In a newly launched project, scientists intend to find out how wild fish can be caught as gently as possible to safeguard fish welfare, good quality and financial gain.

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Lidunn Mosaker Boge  

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“Even though we in Norway have been fishing and hunting since pre-historical times, we still have lots to learn about what happens to the fish during the catch. We intend to find out more about this now,” says project manager Geir Sogn-Grundvåg at Nofima.

Cod landed at coastal fisheries will be studied with the help of experimental fishing, experimental studies, quality measurements and financial models. Researchers will pay particular attention to whether any correlations exist between the way in which the fish are caught and the quality obtained, and also whether there is any correlation between gentler fishing methods and the price obtained by the fishermen.

“We know that consumers want sustainable food from animals that have been well-treated. We are now starting to document the condition of the fish when they are caught using different fishing equipment, and how this affects quality and price. This is a topic that impacts fishermen, the fish processing industry, sales organisations, authorities and consumers,” says Sogn-Grundvåg.

Various types of fishing gear

The researchers will study the use of longline and gillnets as this relates to the conditions of the fish after varying periods of time. They will also study how the fish are affected by different fishing conditions using Danish seine. A fishery simulator – a kind of swim tunnel for fish, with different currents that simulate common fishing conditions – will document various aspects of the fishes’ welfare. The catching process is stressful to fish, but do different types of stress affect the fish differently?

Fish from experimental fishing, the simulator and commercial fisheries will be compared by means of a number of quality measurements. The measurements will be made using traditional methods and spectroscopy (light measurements), where the fish undergo advanced radioscopy to detect signs of changes to the quality.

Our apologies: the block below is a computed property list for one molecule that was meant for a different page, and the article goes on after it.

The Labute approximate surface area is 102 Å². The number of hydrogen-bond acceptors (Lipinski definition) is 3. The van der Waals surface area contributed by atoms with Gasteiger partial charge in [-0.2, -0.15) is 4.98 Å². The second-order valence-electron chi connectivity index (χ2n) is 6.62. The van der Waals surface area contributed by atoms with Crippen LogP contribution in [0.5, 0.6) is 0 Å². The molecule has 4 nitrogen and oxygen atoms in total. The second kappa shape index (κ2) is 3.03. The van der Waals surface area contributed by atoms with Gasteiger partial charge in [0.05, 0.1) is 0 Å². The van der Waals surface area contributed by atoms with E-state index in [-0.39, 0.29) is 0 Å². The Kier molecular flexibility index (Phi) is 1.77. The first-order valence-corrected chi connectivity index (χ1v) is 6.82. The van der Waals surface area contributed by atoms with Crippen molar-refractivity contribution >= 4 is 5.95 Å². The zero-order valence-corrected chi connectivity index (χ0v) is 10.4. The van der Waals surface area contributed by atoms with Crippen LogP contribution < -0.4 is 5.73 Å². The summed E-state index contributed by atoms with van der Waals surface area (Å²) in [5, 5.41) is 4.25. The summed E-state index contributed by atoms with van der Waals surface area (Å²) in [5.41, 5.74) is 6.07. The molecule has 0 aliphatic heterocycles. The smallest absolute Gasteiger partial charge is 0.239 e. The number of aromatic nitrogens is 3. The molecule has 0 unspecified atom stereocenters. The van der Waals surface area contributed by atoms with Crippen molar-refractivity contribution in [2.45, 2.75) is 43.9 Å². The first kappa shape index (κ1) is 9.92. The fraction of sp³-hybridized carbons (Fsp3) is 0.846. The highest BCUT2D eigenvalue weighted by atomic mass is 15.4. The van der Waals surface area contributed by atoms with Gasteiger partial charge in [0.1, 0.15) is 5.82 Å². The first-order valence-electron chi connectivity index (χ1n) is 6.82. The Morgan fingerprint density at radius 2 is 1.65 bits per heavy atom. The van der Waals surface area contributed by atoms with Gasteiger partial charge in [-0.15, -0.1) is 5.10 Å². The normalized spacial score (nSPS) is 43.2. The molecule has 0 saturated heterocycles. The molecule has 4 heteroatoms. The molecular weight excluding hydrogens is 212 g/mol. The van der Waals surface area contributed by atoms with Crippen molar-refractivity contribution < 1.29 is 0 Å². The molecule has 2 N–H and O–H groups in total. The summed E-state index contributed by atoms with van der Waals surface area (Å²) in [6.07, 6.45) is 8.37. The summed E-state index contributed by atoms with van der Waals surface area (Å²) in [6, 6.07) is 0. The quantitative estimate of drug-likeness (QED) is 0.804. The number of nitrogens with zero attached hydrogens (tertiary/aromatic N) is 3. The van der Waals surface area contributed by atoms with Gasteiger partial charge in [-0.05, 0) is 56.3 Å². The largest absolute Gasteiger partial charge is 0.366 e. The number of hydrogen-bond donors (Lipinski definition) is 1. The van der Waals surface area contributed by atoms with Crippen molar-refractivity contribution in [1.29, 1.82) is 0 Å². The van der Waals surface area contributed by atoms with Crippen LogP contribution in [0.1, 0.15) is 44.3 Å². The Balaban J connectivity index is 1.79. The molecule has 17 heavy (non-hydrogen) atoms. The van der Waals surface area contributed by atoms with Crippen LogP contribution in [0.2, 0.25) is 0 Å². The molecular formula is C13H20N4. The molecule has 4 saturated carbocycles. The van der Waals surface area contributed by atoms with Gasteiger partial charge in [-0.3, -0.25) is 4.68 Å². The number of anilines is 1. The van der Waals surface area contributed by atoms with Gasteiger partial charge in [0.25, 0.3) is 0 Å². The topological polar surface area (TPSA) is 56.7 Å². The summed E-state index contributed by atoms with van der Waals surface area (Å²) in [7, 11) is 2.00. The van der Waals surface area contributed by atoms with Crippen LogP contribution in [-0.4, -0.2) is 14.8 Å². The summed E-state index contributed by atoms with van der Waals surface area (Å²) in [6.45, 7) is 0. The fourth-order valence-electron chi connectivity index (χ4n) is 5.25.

Ethical fishery

The ethical aspect of the fishing methods will be common to all parts of the project. What does it actually mean to perform coastal fishing in an ethically responsible manner? Does it involve properly managing stocks of wild fish or handling the fish so they do not suffer unnecessarily? And what about the pricing of the fish – why doesn’t good quality always fetch a higher price?

“The project team has expertise in fields as diverse as marine biology, technology, social sciences and philosophy. This is an unusual but exciting combination of expert knowledge. We are excited about what these multidisciplinary perspectives on a proud Norwegian tradition will produce in the way of new knowledge and debate,” says Silje Kristoffersen, who is a senior scientist and plays a key role in the project.

Nofima is leading the project, which is being carried out in cooperation with the Norwegian Veterinary Institute and the Artic University of Norway (Tromsø). The three-year research project is funded by the Research Council of Norway.

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